With over 30 years working in emergency management – 12 years in a state governor’s office, almost 8 years at the Federal Emergency Management Agency (FEMA) as associate director in charge of national preparedness, training, and exercises, and 11 years in the private sector at Electronic Data Systems and Systems Research and Analysis International, it became apparent that presidential leadership has been quite important at all levels and for all sectors.
Over the past decade, meta-leadership, a methodology developed at the National Preparedness Leadership Initiative at Harvard, has become a widely adopted framework for leading in emergency preparedness and response. Over that time, both the model and methods have advanced based on field experience. This article presents the latest thinking and practice for those charged with public safety, security, and resilience.
Over the next few months, precious time will be lost trying to quickly update newly elected officials on key health and life safety issues that have been discussed for years among their predecessors and the public. Only time will tell how the new occupants of the White House and Congress embrace and address such issues and the long-term implications.
On 16 August 2016, David Mitchell, chief of police and director of public safety for the University of Maryland, led a roundtable discussion at the College Park campus on the topic of active shooters and lone wolves. This article summarizes that discussion, which addressed various topics related to active shooters, explosives, lone wolves, terrorism, and related mental health concerns.
by International Association of Emergency Managers -
The International Association of Emergency Manager (IAEM) Think Tank on 17 October 2016 focused on active shooter situations from the emergency management perspective. The event was held at the IAEM Annual Conference, with over 250 people attending in person, many on the webinar, and even more over the phone.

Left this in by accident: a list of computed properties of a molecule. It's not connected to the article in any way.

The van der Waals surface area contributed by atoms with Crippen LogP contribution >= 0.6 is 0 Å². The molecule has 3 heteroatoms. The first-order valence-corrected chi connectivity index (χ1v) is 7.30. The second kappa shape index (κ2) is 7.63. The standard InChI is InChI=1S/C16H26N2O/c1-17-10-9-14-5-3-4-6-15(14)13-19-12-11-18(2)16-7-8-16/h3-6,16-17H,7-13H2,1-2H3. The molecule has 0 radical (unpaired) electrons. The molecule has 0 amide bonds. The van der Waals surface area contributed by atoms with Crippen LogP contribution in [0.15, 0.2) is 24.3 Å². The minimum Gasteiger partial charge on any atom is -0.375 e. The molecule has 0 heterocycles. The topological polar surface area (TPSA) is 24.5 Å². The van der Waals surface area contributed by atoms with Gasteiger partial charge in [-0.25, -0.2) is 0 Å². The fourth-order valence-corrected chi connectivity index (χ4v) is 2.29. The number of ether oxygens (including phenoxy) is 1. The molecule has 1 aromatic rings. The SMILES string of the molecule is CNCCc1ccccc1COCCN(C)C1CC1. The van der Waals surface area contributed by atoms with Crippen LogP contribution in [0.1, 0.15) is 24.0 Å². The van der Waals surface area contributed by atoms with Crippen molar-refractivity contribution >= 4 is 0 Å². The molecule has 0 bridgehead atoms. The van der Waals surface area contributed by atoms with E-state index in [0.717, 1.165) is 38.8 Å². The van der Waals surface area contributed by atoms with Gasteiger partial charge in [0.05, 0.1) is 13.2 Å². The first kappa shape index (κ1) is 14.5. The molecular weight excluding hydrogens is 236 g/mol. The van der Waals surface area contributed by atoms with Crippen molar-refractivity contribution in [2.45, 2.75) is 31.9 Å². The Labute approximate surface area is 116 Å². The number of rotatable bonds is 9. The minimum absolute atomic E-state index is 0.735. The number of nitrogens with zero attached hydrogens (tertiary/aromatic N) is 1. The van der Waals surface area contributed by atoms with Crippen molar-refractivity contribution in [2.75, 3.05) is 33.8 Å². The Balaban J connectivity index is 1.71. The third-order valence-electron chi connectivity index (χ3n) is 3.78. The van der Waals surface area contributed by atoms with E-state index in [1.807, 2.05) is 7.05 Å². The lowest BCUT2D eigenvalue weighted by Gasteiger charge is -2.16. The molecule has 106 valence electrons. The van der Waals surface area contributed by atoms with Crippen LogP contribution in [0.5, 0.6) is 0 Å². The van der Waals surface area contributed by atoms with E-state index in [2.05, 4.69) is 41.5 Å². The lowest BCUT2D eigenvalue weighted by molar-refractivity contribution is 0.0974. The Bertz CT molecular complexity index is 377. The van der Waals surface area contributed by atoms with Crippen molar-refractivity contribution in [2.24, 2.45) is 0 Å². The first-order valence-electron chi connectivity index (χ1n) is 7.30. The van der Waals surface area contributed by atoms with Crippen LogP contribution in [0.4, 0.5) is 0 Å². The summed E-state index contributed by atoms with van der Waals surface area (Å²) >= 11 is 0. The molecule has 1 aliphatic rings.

In June 2016, Orlando, Florida, saw the deadliest shooting in modern U.S. history. Although the shooter was known to law enforcement before the attack that killed 49 and injured more than 50 others, knowledge of extreme views or malevolent intent is often not enough to prevent a future attack months or even years in the future.
In the United States, First Amendment rights protect the privacy, civil rights, and civil liberties of citizens. However, in the absence of legal requirements for establishing prior probable cause or reasonable suspicion when reporting suspicious behavior, questions arise about the degree to which the suspicious activity reporting, Nationwide SAR Initiative, and Information Sharing Environment (SAR-NSI-ISE) process safeguards those making reports.
To address various national threats and the U.S. Department of Defense’s (DOD) role in military and civilian defense technology, DomPrep hosted a roundtable discussion on 21 July 2016 at the Edgewood Chemical Biological Center (ECBC). That discussion, which was moderated by ECBC’s BioScience Division Chief Peter Emanuel, brought together professionals from various disciplines and is summarized in this article.
Appointment to an emergency management position is a proud moment as well as a moment that creates doubt, anxiety, and internal questioning of one's own ability to handle a major catastrophe. Questions arise about the community's hazards awareness, the status of the local emergency operations plan, and the proverbial, "What keeps you up at night?" scenario.
DomPrep wanted to know what still keeps experts up at night. To answer this question, DomPrep hosted and Ron Vidal, a partner at Blackrock 3 Partners, moderated a panel discussion on 17 June 2016 at the Annual International Hazardous Materials Response Teams Conference in Baltimore, Maryland. This article summarizes that discussion.